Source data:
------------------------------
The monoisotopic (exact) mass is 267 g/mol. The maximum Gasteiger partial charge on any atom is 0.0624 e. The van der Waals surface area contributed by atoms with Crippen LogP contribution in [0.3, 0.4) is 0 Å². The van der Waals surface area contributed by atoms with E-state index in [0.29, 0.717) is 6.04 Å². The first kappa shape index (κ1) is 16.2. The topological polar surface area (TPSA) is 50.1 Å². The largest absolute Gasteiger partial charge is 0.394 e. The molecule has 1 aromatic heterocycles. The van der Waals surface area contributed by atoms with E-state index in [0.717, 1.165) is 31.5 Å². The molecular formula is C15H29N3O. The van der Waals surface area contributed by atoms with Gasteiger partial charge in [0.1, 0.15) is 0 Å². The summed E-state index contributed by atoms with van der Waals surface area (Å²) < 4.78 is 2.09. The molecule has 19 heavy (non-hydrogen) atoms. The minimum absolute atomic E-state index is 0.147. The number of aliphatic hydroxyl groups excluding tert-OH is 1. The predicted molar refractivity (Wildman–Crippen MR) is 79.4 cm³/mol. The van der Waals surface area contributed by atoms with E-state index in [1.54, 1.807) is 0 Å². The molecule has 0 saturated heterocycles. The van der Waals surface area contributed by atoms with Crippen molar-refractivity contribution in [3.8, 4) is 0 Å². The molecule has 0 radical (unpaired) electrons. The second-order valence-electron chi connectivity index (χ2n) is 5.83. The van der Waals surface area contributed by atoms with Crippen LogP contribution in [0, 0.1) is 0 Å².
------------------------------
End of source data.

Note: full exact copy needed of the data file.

The monoisotopic (exact) mass is 267 g/mol. The maximum Gasteiger partial charge on any atom is 0.0624 e. The van der Waals surface area contributed by atoms with Crippen LogP contribution in [0.3, 0.4) is 0 Å². The van der Waals surface area contributed by atoms with E-state index in [0.29, 0.717) is 6.04 Å². The first kappa shape index (κ1) is 16.2. The topological polar surface area (TPSA) is 50.1 Å². The largest absolute Gasteiger partial charge is 0.394 e. The molecule has 1 aromatic heterocycles. The van der Waals surface area contributed by atoms with E-state index in [0.717, 1.165) is 31.5 Å². The molecular formula is C15H29N3O. The van der Waals surface area contributed by atoms with Gasteiger partial charge in [0.1, 0.15) is 0 Å². The summed E-state index contributed by atoms with van der Waals surface area (Å²) < 4.78 is 2.09. The molecule has 19 heavy (non-hydrogen) atoms. The minimum absolute atomic E-state index is 0.147. The number of aliphatic hydroxyl groups excluding tert-OH is 1. The predicted molar refractivity (Wildman–Crippen MR) is 79.4 cm³/mol. The van der Waals surface area contributed by atoms with E-state index in [1.54, 1.807) is 0 Å². The molecule has 0 saturated heterocycles. The van der Waals surface area contributed by atoms with Crippen molar-refractivity contribution in [3.8, 4) is 0 Å². The molecule has 0 radical (unpaired) electrons. The second-order valence-electron chi connectivity index (χ2n) is 5.83. The van der Waals surface area contributed by atoms with Crippen LogP contribution in [0, 0.1) is 0 Å².